The hard part was still how to deliver that "hit" on the stupid disc. It took me months longer to improve the basis for that move and get it connected more reliably to throwing. In hindsight I didn't even get as much as I could have out of my posture or backswing or the ground or my legs or hips with that hammer swing. How much more abused could that bag have been? I think one psychological mistake I made was caring more about the bag than I should have or I could have just found another object to learn to pound slowly and then immediately throw discs into. But holy **** that taught me something really important in just one swing.

It still stands out to me that the first important thing that came to my mind was physically hitting something with a lever with something as precise as a hammer head. A goal to strike through the target, then doing it. It's tactile. Kinetic. Swinging with mAss. Obvious power with very low muscle. Slash Thru. Door frame drill with resistance band. Shaolin lumberjack. Throwing sledgehammers. Ruins your stuff a little but feels worth it later.
 
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I found that I get early release when I try to out race the pendulum, even by a tiny amount, and screw up the swing sequence.

I could be wrong, but I think what he is saying is pretty much in the orbit of standard grip advice.

The grip has to be dynamic, and allowing it to be dynamic facilitates a significant natural reaction that occurs at the right time.

Early release and grip lock, in my experience, are better explained with something that went wrong far earlier in the swing.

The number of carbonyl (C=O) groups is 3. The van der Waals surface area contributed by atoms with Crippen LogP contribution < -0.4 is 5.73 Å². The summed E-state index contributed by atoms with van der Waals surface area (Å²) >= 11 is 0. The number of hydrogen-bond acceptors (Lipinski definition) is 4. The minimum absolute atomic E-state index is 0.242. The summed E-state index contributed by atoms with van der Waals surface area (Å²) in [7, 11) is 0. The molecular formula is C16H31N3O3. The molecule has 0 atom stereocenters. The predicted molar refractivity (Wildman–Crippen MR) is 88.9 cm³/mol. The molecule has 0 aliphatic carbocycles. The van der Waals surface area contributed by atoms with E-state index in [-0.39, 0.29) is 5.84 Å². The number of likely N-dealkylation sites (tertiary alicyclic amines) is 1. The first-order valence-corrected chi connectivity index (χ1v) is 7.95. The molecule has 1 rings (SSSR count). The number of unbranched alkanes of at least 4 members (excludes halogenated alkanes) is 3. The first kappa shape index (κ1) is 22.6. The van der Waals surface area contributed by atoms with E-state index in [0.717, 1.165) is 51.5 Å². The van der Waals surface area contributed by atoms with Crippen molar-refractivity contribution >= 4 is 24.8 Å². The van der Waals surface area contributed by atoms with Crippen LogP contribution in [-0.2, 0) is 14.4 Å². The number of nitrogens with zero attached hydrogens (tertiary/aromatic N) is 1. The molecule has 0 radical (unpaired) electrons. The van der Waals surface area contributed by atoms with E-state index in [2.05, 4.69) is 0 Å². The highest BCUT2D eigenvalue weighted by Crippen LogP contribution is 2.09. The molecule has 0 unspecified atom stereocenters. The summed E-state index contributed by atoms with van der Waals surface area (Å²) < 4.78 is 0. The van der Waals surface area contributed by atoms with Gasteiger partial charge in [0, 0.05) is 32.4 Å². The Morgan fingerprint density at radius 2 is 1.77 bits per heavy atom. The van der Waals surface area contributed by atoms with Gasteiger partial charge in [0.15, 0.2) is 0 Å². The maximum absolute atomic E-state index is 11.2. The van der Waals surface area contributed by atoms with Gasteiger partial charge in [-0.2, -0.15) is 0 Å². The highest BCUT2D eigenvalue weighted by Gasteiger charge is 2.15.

So when i was training this at first I had to exaggerate and basically no grip the disc and I eventually I could feel myself try to hold on a little but it was too late. I threw nothing but slips/early releases. I think right now I've found a good middleground of starting grip. It took a while but the body learned when it's time to clamp a bit better. This might change for me now but what caused early releases in the past was what felt like a lack of commitment to the shot/scared of yoinking it.

Thank you all! I think I was attributing the early release to the wrong thing which then lead to another wrong thing. :)

I gave it a try tonight on one of my local courses and worked on keeping a relaxed grip prior to the throw. I always try to relax my shoulders and arms, but would then purposely grip the disc.

If it wasn't for a chain out (spit out the back, teetered on the cage, then fell out) I would have had a new best.

I'll keep experimenting with it but seems like a great break through.
 
Ugh, I think I'm risking running afoul with my wording. What I really mean, is that I don't think there is anything your arm can do other than the seemingly instinctual things that it automatically does.

I read the 'demon' thing to be some secret way you can use your arm to increase speed and I just don't see it. I certainly have tried it, but there is just no way for your arm to keep up with the forces you can generate with your lower body and core.

Sometimes there's a couple frames in pro slow mo footage where their face goes from being relaxed to looking like a powering up dbz character during the rip. After looking for examples it seems to be not very common or at least an exaggeration so I think I just read into it too much as an excuse to keep pulling.
 
For the curious https://www.youtube.com/watch?v=biWbdu-E6UE

I fell into some old bad habits focusing on not doing instead of doing but here's me today 330' diamond 171g hyzerturnover and a 300' teebird3 flat linedrive. First gonna work on keeping my weight a little more towards the target I fix this easily if I focus on it I just forget. Can pretty much throw my previous max max distance on at will with better consistent nose angle (FINALLY). Don't know how much more work I'll put in as I plan to just continue to play rec and have far surpassed my original goals when I decided I really wanted to learn. I think I'm more addicted to working on throwing then I am playing the game though.. My girlfriend and I are constantly setting new bests on every course we play and today she felt the heavy disc too. It was fleeting but I am so excited for her.